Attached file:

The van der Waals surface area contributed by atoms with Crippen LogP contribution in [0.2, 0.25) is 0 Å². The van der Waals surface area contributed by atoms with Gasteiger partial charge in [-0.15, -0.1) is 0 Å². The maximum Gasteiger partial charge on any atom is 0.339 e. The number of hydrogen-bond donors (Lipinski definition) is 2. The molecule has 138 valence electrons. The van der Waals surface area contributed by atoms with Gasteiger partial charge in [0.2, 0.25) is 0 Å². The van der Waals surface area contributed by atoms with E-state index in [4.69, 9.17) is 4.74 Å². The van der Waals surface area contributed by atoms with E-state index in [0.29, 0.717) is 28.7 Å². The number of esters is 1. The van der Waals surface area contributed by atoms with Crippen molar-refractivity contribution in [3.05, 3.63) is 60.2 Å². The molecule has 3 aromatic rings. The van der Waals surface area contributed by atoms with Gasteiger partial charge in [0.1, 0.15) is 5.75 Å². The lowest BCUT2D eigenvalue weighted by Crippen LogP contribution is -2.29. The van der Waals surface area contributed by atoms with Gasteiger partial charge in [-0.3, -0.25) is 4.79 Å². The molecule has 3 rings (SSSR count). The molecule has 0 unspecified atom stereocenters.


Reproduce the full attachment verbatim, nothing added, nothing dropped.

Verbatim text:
The van der Waals surface area contributed by atoms with Crippen LogP contribution in [0.2, 0.25) is 0 Å². The van der Waals surface area contributed by atoms with Gasteiger partial charge in [-0.15, -0.1) is 0 Å². The maximum Gasteiger partial charge on any atom is 0.339 e. The number of hydrogen-bond donors (Lipinski definition) is 2. The molecule has 138 valence electrons. The van der Waals surface area contributed by atoms with Gasteiger partial charge in [0.2, 0.25) is 0 Å². The van der Waals surface area contributed by atoms with E-state index in [4.69, 9.17) is 4.74 Å². The van der Waals surface area contributed by atoms with E-state index in [0.29, 0.717) is 28.7 Å². The number of esters is 1. The van der Waals surface area contributed by atoms with Crippen molar-refractivity contribution in [3.05, 3.63) is 60.2 Å². The molecule has 3 aromatic rings. The van der Waals surface area contributed by atoms with Gasteiger partial charge in [0.1, 0.15) is 5.75 Å². The lowest BCUT2D eigenvalue weighted by Crippen LogP contribution is -2.29. The van der Waals surface area contributed by atoms with Gasteiger partial charge in [-0.3, -0.25) is 4.79 Å². The molecule has 3 rings (SSSR count). The molecule has 0 unspecified atom stereocenters.